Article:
The film is very slow-paced in the film’s first 70 minutes, (the film clocks in at little over 2 hours) and attempts to divert the viewer’s attention with subtle bits of satire and the all-girl in mini-skirts singing troupe. The J-pop unit called AKB48 is actually a group established in 2005, that consists of 3 different teams (A, K and B); 16 girls each with a total of 48 members (hence the name Akibahara 48); it is rather unusual that a young singing troupe would appear in a film that is supposed to have a controversial plot given its image conscious industry. (I guess they needed more exposure?) The film’s first half feels rather uneven and contains a lot of “fillers” to try to make the film feel more complex than it actually is. The film’s final 45 minutes did get interesting but I felt like it diverted too much from the rules it pitched and its set up in the beginning that whatever small success it had in developing a solid climax seemed like a “throw-away” detail. The film started to explore the presence of curses, evil spirits and then it diverted to another tale of secrets and past sins--neither one ever becoming fully defined.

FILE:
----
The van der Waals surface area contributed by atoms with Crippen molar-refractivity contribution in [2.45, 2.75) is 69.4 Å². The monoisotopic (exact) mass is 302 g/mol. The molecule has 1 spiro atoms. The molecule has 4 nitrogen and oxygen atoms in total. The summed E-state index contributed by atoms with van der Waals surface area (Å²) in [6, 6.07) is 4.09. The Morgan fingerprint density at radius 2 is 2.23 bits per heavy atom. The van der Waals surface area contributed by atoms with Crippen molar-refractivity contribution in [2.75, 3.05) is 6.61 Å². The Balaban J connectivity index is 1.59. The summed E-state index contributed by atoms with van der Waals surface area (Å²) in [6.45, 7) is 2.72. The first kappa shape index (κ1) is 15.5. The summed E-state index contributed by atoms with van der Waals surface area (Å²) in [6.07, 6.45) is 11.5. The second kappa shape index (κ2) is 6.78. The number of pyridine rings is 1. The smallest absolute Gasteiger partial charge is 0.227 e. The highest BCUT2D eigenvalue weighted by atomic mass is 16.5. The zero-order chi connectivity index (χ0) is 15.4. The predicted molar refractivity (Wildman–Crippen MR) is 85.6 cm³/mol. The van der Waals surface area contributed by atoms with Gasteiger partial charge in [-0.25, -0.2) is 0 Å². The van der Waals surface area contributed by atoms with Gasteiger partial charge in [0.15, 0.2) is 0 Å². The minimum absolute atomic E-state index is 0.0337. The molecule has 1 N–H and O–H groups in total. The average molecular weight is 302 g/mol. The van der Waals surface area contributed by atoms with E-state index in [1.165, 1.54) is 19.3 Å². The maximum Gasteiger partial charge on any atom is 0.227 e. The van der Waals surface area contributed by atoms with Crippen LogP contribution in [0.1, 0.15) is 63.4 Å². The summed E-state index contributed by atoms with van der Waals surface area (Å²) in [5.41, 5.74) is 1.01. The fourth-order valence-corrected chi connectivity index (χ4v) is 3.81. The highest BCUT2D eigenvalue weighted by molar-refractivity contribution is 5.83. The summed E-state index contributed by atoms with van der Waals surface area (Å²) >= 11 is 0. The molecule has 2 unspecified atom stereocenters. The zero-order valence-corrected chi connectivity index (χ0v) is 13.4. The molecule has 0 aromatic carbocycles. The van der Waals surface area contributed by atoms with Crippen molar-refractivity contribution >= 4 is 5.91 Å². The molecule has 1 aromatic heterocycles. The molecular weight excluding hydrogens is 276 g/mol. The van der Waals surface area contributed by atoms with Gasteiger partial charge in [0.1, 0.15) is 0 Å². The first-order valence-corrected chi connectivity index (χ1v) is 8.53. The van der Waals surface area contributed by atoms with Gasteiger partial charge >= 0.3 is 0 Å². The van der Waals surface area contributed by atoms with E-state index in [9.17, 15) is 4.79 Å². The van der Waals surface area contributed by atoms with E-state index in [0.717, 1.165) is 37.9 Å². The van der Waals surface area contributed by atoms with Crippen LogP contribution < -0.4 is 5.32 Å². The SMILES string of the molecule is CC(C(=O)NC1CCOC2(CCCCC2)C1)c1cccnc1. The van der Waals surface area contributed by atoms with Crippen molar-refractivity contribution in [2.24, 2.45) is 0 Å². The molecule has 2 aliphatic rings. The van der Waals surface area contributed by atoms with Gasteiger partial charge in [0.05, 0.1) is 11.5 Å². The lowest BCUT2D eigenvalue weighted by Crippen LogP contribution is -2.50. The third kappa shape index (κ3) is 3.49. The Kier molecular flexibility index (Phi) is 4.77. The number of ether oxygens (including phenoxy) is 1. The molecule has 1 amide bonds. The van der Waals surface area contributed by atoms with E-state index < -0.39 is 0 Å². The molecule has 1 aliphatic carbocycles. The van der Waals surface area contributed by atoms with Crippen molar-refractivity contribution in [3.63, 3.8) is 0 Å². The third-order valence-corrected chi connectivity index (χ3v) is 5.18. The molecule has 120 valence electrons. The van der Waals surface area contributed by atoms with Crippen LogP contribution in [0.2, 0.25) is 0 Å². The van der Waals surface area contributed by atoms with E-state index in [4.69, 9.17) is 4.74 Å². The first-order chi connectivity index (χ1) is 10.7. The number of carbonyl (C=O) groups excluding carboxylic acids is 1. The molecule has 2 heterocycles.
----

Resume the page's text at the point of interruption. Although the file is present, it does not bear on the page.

There are some attempts at major creepiness but I rather thought it wasn’t something I haven’t seen before. Surprisingly, for a film about suicide, the violence and blood is toned down and nearly none-existent; not complaining, but the film just didn’t have anything to offer in terms of a memorable scene which may make it very forgettable. Ryuhei Matsuda had so little to work with so obviously this wouldn’t be one of his strongest portrayal. Yusuke Iseya’s character showed a lot of promise with his obvious manga-inspired portrayal but he has quickly abandoned, although his fate does add some “punch” in the film’s final act however cheap it may be.